Texas House candidate Susan Wright spotlights late husband's legacy, Trump's support, in runoff

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Susan Wright says her late husband always took his constituents’ concerns to Washington and “that’s the legacy I want to continue.”

Rep. Ron Wright died from COVID-19 in February and his widow, a longtime GOP activist, came in first in a field of 23 candidates this past weekend in a special election to fill her husband’s House seat in Texas’ 6th Congressional District.


In interviews this week with Fox News Digital and on “Fox and Friends,” Susan Wright highlighted that “Ron was very active with constituents and he spent a lot of time here in the district with them, listening to them and taking their concerns to Washington and acting on that, and so I just want to continue to do that.”

Wright won 19% of the vote in Saturday’s election to advance to a runoff with state Rep. Jake Ellzey, a Navy combat pilot veteran and fellow Republican who enjoys the backing of former longtime GOP Gov. Rick Perry. Ellzey came in second with 14% of the vote.

Wright had been endorsed by a healthy list of Texas Republicans and won the backing of the anti-tax Club for Growth, which has spent six figures to support her bid. But she got a very big boost last week when she landed the endorsement of former President Donald Trump, who spoke on her behalf and took aim at President Biden during Wright’s tele-town hall two days before the election.

“I was very excited to have his endorsement,” she said of Trump, who more than three months removed from the White House remains extremely popular with Republican voters and immensely influential with GOP politicians.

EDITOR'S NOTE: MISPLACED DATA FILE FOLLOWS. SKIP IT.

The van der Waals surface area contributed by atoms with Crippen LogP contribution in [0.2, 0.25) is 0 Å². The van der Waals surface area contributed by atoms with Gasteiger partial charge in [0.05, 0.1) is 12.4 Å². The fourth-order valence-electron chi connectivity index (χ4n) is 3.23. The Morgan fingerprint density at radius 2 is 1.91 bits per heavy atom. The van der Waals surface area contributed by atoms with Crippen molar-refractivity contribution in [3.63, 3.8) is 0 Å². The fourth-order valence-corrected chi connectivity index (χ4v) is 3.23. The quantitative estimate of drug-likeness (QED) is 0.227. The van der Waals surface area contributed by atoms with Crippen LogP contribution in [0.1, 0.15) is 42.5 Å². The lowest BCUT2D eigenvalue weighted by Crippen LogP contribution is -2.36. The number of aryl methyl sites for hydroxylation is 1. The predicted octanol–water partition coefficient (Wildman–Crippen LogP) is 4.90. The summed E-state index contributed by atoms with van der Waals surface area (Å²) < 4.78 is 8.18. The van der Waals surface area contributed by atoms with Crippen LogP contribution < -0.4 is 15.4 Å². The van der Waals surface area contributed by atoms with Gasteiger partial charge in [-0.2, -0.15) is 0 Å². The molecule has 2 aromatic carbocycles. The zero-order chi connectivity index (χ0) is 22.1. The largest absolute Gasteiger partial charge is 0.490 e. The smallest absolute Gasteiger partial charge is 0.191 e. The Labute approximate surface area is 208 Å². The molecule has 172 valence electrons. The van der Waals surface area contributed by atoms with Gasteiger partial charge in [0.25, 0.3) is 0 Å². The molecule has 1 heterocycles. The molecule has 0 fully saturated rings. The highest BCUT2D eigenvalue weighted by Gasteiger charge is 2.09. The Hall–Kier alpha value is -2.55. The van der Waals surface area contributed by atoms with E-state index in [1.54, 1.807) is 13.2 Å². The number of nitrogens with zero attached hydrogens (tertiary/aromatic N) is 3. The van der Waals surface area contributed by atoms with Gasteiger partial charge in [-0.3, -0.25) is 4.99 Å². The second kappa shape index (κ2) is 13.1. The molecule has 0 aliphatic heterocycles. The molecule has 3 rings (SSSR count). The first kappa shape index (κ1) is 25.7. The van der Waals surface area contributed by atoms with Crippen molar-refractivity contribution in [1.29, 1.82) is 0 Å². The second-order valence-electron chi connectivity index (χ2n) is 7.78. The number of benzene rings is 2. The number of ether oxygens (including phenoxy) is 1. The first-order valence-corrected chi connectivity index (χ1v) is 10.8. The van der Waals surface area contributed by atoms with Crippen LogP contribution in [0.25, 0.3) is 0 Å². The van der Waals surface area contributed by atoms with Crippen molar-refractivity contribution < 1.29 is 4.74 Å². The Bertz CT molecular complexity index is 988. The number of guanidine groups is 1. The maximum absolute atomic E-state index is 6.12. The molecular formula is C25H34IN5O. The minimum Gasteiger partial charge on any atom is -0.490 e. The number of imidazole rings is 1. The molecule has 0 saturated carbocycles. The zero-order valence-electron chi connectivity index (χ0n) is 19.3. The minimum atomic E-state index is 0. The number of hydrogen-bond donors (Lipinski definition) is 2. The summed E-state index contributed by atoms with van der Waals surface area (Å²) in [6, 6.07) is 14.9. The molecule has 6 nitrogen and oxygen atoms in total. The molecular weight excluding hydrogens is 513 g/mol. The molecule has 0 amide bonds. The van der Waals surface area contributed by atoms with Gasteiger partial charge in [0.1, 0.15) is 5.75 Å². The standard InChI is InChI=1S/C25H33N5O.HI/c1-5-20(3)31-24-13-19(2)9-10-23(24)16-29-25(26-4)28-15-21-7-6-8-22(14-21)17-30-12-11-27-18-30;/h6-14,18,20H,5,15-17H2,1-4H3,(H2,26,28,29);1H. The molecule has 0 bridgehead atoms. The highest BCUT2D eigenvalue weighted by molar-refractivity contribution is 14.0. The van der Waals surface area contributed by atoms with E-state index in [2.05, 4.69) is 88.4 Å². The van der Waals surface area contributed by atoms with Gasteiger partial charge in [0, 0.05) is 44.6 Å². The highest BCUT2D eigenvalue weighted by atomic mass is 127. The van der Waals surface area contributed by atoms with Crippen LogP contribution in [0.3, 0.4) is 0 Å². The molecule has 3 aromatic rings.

“President Trump did a great job on the economy, on the border, on regulatory reform, on taxes, and I am very honored to have his support,” Wright emphasized as she vowed to “continue the America First policies” of the Trump administration.


She told Fox News that the former president “reached out and congratulated me” after she came in first on Saturday. Going forward as she battles Ellzey in the runoff, Wright said she would be “absolutely … happy to have his (Trump’s) help.”

With her eyes on the runoff, Wright stressed that “our race is really the same. Our message is going to be the same. We’re still going to be a strong conservative voice.”

She emphasized that “we want to secure the border. We want to strengthen the economy. We want to make permanent the Trump tax cuts and deregulation. We’re still a strong voice for the unborn. Those things aren’t going to change.”

Texas’ Sixth Congressional District – which covers some southeastern parts of the city of Fort Worth and surrounding suburbs, as well as the exurbs and rural areas south of Dallas – was once a safely red district. Longtime GOP Rep. Joe Barton represented the district for nearly 35 years. Wright succeeded Barton in 2018 and was reelected in November, but won both times by single digits. At the time, Trump carried the district by just three points over Biden.

But the Democrats are shut out of the runoff, as Ellzey narrowly edged Democrat Jana Lynne Sanchez – who lost to Ron Wright by single digits in the 2018 congressional election – for second place.

Overall, Republican candidates in the special election won roughly 62% of the vote in the extremely low-turnout election.

Ellzey said in a “Fox & Friends First” interview on Monday that the special election was “a referendum” on Biden and the Democratic-controlled Congress and argued that “this is just the first step in taking back the House in 2022.”

Wright agreed with Ellzey, and also pointed to the recent border crisis as a contributing factor in Saturday’s results.


The candidate said that as she talked to voters, “what we’re hearing is that people are terribly upset about what’s going on at the southern border. They feel very strongly that President Trump did a good job securing the border and putting order to what was going on…. from day one President Biden has undone all that.”

 “Absolutely people in Texas are concerned about it. We are feeling the impact dramatically,” Wright emphasized.

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